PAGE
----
Sunday, May 25, 2008
Justice Department to Monitor Elections in Colfax County Nebraska US Justice Department. The Justice Department today announced that on Tuesday, May 13, 2008, it will monitor elections in Colfax County, Neb., and Bergen County, N.J., to ensure compliance with the Voting Rights Act.Colfax and Bergen Counties are obligated to provide all election information, ballots and voting assistance information in Spanish as well as in English according to the Voting Rights Act. Colfax County Election Commissioner Rita Mundil never heard of any complaints and noted Colfax county is the only county in the State that offers bi-lingual ballots. Justice Department personnel will monitor polling place activities during voting hours at polling locations in these jurisdictions. Civil Rights Division attorneys will coordinate the federal activities and maintain contact with local election officials.Each year, the Justice Department deploys hundreds of federal observers from the Office of Personnel Management, as well as departmental staff, to monitor elections across the country. In calendar year 2006, for example, 966 federal observers and 575 Department personnel were sent to monitor 119 elections in 81 jurisdictions in 24 states. To file complaints about discriminatory voting practices, including acts of harassment or intimidation, voters may call the Voting Section of the Justice Department’s Civil Rights Division at 1-800-253-3931.More information about the Voting Rights Act and other federal voting laws is available on the Department of Justice Web site at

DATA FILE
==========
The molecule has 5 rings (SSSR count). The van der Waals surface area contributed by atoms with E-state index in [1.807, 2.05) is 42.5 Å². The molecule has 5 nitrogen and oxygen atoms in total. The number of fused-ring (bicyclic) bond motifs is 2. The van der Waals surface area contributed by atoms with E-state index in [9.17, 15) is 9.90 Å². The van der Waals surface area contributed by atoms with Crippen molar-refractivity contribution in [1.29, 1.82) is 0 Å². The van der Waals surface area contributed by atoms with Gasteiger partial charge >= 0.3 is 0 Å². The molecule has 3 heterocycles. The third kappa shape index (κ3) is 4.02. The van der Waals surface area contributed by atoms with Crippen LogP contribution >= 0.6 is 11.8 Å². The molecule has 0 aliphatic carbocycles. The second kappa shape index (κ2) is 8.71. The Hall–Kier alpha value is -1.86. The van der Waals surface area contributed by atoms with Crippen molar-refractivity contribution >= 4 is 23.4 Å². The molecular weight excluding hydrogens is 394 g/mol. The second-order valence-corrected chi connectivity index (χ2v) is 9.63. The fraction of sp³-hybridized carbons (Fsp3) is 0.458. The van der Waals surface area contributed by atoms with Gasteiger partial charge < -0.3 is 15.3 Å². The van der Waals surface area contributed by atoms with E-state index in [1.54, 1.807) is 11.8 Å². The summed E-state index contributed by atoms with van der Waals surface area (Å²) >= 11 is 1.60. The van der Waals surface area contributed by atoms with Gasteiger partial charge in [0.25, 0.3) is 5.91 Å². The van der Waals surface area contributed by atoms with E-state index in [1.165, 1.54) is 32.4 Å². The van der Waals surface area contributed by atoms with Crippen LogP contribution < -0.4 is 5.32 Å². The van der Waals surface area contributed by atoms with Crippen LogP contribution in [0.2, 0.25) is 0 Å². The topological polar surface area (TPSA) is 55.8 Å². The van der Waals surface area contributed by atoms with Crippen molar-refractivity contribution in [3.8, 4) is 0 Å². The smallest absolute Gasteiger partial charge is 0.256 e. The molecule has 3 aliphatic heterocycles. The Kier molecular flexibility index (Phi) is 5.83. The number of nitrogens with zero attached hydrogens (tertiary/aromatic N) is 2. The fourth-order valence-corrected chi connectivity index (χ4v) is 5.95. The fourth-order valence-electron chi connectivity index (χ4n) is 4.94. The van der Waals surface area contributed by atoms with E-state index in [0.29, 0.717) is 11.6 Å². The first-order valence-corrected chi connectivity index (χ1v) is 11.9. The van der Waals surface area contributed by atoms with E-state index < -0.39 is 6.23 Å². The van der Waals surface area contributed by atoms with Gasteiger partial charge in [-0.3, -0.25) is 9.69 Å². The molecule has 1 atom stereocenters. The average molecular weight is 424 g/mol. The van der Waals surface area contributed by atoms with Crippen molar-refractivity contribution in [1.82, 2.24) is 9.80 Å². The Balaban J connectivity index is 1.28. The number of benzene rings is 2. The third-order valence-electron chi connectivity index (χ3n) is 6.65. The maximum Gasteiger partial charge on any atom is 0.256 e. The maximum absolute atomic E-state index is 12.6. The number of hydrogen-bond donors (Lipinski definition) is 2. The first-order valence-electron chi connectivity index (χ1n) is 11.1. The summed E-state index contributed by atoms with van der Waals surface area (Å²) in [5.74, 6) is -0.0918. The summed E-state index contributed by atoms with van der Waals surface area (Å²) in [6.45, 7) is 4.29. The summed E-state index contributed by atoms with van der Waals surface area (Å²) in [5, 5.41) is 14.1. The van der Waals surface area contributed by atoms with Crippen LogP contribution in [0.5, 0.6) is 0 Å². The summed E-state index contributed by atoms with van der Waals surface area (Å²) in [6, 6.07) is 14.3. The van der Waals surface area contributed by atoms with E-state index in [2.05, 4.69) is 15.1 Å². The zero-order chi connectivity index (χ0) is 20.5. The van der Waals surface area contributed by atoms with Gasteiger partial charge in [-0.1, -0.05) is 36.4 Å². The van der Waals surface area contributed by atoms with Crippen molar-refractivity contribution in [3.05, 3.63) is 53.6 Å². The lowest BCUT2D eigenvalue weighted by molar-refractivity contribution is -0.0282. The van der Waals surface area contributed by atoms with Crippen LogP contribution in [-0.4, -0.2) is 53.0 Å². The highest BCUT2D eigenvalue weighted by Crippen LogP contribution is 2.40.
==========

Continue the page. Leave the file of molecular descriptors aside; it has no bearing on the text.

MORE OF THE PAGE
Nebraska Supreme Court allows expert in a medical malpractice case related to delayed treatment of a spinal cord injury to testify in his affidavit that had the defendant doctors not delayed diagnosing and treating the plaintiff's injury the plaintiff more likely than not would have experienced a better outcome from treatment. The Supreme Court distinguishes this proper opinion that a better outcome would result from giving improper opinions that the plaintiff lost a chance to recover. Rankin v. Stetson, S-07-073, 275 Neb. 775 an opinion framed in terms of loss of chance would not sustain Rankin’s burden of establishing that the defendants proximately caused her injury. We also note that Nebraska has not recognized the loss-of-chance doctrine. See Steineke v. Share Health Plan of Neb., 246 Neb. 374, 518 N.W.2d 904 (1994). Gross’ statements that Rankin would have had a “better prognosis” and a “chance of avoiding permanent neurological injury” do not equate with an opinion that it was more likely than not that Rankin would have had a better outcome if she had undergone surgery immediately following her injury. Opinions dealing with proximate causation are required to be given in terms that express a probability greater than 50 percent. Thus, Gross’ statements do not establish the required certainty to prove causation. While a 49-percent chance of a better recovery may be medically significant, it does not meet the legal requirements for proof of causation. The terms “chance” and “prognosis” by definition do not establish the certainty of proof that is required. On the other hand, an opinion expressed in terms that it is more likely than not that a plaintiff “would have had a better outcome” is sufficiently certain to establish causation. A better outcome is not the same as a chance of a better outcome. Rather, it is a definite result. In this case, there were statements within Gross’ affidavit that were sufficient to establish causation. When reviewing a summary judgment, we view Gross’ affidavit in a light most favorable to Rankin and give her the benefit of all reasonable inferences from such evidence. Contrary to the defendants’ assertion, Gross’ affidavit espoused more than a mere “loss of chance.” Gross opined that early surgical decompression of the spinal cord would more likely than not have led to an improved outcome for Rankin. This evidence established causation for the purpose of opposing the defendants’ motion for summary judgment on such issue. Thus, Gross’ affidavit satisfied the requirement that Rankin produce some expert testimony to establish that the actions or inactions of the defendants were a proximate cause of Rankin’s injury. Nebraska Advance Sheets Ran kin v. Stetson 787 Cite as 275 Neb. 775